Among the key roles to be played by the CFO are:
DIGITAL VALUE STEWARD
Creating new value in a digital world
Effectively evaluate and prioritize the significant investments in digitization of the enterprise and provide measurable outcomes.
Leading an efficient and effective finance function
Improve efficiency, effectiveness, risk, and compliance and in doing so become focused and agile, driving insights, decision-support, growth, and profitability.
Driving enterprise value
Diversify finance talent and capabilities to embrace a wider role in targeting and realizing new value, guiding transformation, and leading the operating agenda.
As CFOs continue to automate routine accounting, control, and compliance tasks, increasing their emphasis on value creation, they have kept their focus on being a strong business partner through the Financial Planning and Analysis (FP&A) function.
OPENING DOORS TO SUSTAINABLE BUSINESS GROWTH
The development of a strong and robust FP&A team helps CFOs digitize finance and harness the power of data.
CFOs are doing this so that their people can:
Focus on providing insight and guidance to the rest of the business
Unleash their critical thinking and creativity
Help the enterprise realize the full power of data
FP&A: THE FRONTLINE PARTNER TO THE BUSINESS
In this revolution of the finance function, FP&A is the front-line partner of the business and operates at the nucleus of the digital finance agenda. The typical role of the FP&A function in financial services revolves around developing financial plans that support the enterprise’s strategy, forecasting near-term and long-term financial outcomes, budgeting for estimated operating and capital expenditures, analyzing actual performance against forecasts and reporting management results for the business units.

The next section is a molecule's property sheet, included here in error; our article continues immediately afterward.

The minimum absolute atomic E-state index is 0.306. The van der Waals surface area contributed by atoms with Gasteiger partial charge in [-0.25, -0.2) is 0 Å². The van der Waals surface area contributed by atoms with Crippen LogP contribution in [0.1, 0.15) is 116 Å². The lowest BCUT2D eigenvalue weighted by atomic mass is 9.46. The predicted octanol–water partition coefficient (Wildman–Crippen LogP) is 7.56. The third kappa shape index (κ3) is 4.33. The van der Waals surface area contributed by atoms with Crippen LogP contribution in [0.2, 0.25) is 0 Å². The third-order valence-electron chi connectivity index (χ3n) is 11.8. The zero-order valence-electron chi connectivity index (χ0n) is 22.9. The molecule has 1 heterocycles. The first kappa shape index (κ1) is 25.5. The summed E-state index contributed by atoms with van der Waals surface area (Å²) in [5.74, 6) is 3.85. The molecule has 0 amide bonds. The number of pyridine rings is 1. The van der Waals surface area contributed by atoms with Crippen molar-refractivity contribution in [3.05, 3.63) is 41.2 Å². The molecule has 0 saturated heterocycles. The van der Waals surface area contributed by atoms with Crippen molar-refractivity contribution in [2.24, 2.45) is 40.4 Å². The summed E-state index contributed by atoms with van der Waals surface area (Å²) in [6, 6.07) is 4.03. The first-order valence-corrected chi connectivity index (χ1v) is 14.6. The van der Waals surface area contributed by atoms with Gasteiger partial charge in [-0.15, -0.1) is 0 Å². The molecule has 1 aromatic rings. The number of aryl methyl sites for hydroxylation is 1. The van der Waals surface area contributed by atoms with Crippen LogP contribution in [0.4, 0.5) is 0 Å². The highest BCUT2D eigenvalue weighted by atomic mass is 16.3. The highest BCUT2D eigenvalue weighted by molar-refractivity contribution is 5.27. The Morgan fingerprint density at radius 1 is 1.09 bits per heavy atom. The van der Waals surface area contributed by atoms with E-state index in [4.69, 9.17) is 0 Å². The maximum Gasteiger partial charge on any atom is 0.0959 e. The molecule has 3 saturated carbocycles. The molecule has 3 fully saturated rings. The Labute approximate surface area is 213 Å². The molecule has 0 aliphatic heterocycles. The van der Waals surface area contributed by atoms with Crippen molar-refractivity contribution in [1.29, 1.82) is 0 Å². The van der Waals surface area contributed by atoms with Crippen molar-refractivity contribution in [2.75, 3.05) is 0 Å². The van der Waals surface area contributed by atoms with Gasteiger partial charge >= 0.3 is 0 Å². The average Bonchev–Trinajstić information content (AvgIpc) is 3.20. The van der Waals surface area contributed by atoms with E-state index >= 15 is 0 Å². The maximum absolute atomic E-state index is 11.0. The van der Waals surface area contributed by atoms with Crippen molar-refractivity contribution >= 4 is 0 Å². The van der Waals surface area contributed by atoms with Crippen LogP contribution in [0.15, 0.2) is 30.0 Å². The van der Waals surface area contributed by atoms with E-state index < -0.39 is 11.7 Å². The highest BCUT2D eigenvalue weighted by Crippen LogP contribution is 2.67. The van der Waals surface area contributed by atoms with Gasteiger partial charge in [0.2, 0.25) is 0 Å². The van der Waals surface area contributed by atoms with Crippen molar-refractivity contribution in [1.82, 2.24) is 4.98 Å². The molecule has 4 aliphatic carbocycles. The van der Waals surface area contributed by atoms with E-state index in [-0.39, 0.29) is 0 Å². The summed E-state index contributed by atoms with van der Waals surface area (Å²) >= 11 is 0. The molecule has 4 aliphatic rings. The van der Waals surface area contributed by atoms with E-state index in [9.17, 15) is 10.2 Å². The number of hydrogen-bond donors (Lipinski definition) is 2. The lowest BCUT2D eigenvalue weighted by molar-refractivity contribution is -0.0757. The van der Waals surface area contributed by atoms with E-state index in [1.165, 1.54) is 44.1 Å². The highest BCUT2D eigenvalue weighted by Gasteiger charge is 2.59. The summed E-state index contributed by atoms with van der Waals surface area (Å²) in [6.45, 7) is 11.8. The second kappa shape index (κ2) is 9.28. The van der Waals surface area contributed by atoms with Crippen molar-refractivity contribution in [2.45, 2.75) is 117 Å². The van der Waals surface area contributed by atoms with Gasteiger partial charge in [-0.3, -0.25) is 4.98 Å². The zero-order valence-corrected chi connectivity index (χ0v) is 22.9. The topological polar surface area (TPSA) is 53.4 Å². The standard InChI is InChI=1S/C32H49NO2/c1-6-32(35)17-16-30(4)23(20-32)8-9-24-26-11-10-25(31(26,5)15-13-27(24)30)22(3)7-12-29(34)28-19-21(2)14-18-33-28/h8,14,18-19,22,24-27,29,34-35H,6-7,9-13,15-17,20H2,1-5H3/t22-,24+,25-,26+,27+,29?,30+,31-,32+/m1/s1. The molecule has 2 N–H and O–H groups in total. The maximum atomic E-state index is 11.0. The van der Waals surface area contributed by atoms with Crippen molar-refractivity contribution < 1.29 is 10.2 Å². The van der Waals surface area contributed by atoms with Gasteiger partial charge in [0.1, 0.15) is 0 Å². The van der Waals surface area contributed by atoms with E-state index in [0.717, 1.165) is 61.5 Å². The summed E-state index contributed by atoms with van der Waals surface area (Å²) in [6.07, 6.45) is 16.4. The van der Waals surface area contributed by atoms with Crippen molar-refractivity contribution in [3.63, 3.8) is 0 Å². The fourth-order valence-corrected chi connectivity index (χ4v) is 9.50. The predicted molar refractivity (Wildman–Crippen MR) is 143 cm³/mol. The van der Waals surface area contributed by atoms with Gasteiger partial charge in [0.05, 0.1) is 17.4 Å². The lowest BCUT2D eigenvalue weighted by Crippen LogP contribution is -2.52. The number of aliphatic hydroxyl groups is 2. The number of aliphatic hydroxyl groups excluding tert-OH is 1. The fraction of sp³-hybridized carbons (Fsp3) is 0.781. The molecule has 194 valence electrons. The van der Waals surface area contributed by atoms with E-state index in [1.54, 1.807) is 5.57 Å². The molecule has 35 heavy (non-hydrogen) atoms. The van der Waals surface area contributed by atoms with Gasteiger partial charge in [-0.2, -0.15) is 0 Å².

The FP&A function often houses analytical skillsets and business knowledge to provide business divisions with key insights for informed decision-making.
Business unit finance is evolving into the future face of finance.
It can influence business performance by providing real-time insight into current performance, predicting business outcomes, and identifying opportunities to pursue future value.
There are, however, some challenges that the FP&A team should overcome if it is to support the expanded role of the CFO. For example, if the FP&A team lacks the right capabilities and tools, it can spend a significant amount of time on fixing data issues, creating reports (including target setting), undertaking strategic three-year and one-year planning, and explaining variances after the fact.
Typical Challenges Faced by FP&A
Many financial services organizations invest too much time in backward-looking reporting and analytics cycles, rather than supporting high-quality decision making, real-time analysis of investment, and business planning.
In our work with businesses across the globe and discussions with CFOs and their C-suite peers, we have come across numerous challenges compromising the effectiveness of FP&A teams. To illustrate a few:
A CFO sharing with us that his team had to cobble together 10 to 20 different reports to get a comprehensive view of their business.
For another firm, they had over 500 individuals engaged in planning, reporting and analytics—all doing things differently—with the inconsistency creating redundancy, rework and shadow organizations.
Spending months creating and updating a plan using information from the previous year.